Briefs

Poland: 29 August - 4 September

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A Polish political commentator accuses Ukraine’s secret service of trying to carry out an armed provocation in Crimea on 7-8 August 2016, and says the CIA and Poland orchestrated the Maidan movement.

Event: On 26 August 2016, the web portal Myśl Polska [Polish Thought] published an article, “Playing with Matches,” by journalist Bohdan Piętka, analyzing the 23-24 August visit of Polish President Andrzej Duda to Ukraine. In Kyiv, Duda and Ukrainian President Petro Poroshenko signed a declaration of friendship between the two countries. Duda also attended a Ukrainian Independence Day military parade and pledged support for Ukraine’s Euro-Atlantic aspirations. 

The false facts or narrative: Piętka argues that the absence of other heads of state—apart from Duda—during the celebrations in Kyiv reflects Ukraine’s international isolation. That isolation has only increased, writes Piętka, quoting the Polish-language version of Russian state-owned web portal Sputnik, since a failed provocation by the Ukrainian secret services in Crimea during the night of 7-8 August 2016. According to Russia’s FSB, Ukrainian commandos tried to carry out a series of terrorist acts but were taken prisoner.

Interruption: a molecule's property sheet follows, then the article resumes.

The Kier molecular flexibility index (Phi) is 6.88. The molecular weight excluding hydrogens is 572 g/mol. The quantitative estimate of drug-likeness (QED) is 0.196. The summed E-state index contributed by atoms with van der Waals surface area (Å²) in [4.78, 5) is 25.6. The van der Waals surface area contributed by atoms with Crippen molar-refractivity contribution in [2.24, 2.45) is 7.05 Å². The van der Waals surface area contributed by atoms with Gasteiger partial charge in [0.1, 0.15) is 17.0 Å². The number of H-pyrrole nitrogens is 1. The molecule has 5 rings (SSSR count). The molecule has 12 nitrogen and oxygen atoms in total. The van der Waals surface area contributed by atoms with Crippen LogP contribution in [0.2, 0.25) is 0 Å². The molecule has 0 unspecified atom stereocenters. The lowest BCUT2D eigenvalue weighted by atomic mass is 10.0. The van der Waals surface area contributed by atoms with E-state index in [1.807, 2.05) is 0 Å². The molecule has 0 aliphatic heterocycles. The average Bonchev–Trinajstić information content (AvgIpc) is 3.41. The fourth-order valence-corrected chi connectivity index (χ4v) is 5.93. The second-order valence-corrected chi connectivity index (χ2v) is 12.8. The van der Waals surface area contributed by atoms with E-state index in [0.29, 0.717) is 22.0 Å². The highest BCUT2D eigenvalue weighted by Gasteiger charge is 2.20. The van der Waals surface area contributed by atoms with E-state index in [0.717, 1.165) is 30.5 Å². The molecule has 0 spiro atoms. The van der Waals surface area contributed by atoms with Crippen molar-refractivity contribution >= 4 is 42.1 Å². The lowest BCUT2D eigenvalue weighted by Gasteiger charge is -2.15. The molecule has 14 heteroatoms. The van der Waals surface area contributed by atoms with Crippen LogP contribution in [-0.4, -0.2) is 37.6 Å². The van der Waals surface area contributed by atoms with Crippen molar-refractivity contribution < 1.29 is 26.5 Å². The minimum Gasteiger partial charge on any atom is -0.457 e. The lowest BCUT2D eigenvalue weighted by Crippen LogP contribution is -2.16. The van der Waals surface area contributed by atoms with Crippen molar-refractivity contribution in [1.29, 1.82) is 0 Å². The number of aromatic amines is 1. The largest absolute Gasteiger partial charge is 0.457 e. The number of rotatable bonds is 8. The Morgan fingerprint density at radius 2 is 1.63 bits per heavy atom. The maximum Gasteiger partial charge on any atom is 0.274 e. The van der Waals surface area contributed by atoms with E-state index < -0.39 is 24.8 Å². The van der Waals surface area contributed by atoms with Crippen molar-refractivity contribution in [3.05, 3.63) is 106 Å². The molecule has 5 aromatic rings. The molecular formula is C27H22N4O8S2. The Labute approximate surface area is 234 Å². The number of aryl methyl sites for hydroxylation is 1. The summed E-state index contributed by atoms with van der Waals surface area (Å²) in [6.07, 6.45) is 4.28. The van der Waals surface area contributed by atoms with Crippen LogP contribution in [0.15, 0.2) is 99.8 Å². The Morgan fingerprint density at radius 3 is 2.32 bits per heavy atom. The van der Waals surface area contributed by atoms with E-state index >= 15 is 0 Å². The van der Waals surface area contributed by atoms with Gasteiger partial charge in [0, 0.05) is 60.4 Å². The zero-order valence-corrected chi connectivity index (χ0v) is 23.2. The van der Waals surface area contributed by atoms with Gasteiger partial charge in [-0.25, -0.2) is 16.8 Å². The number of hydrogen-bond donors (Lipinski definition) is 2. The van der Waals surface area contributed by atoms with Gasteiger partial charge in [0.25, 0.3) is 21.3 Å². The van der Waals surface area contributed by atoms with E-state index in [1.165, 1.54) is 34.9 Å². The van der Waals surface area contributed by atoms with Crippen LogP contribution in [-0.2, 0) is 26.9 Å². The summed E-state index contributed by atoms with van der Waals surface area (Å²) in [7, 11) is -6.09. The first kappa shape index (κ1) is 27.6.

Elsewhere, Piętka writes that in the opinion of Duda and Poroshenko, “Russia’s aggression on Ukraine and the occupation of a part of its territory” have caused today’s challenges and threats. He says this is an extremely propagandistic statement, far from the truth, and that it ignores the most important facts—namely, the fact that Ukraine crisis sprang up from the Maidan revolution, which was inspired by the United States and Germany, with active Polish involvement.

Reality on the ground: On 10 August, the Russian FSB announced that it had arrested a group of terrorists who allegedly were preparing attacks against Crimea on orders of Ukraine’s secret services. The Ukrainian authorities denied any involvement, with Poroshenko calling the FSB allegations a “figment of imagination” and the West rejecting the charges outright. The fact that Russia so far has not presented any evidence indicating that Ukraine was behind the attacks suggests that such evidence does not exist. Nor is there any proof that Western special services organized the Maidan events.

Techniques: 
  • Reporting false facts,
  • selecting only facts that fit the preconceived thesis, 
  • presenting opinions as facts.

Audiences: Polish public opinion.

Analysis: By quoting Russian propaganda, Pietka hopes to convince Polish public opinion that Poland’s policy towards Ukraine should be changed into one that is more consistent with Russia’s interests.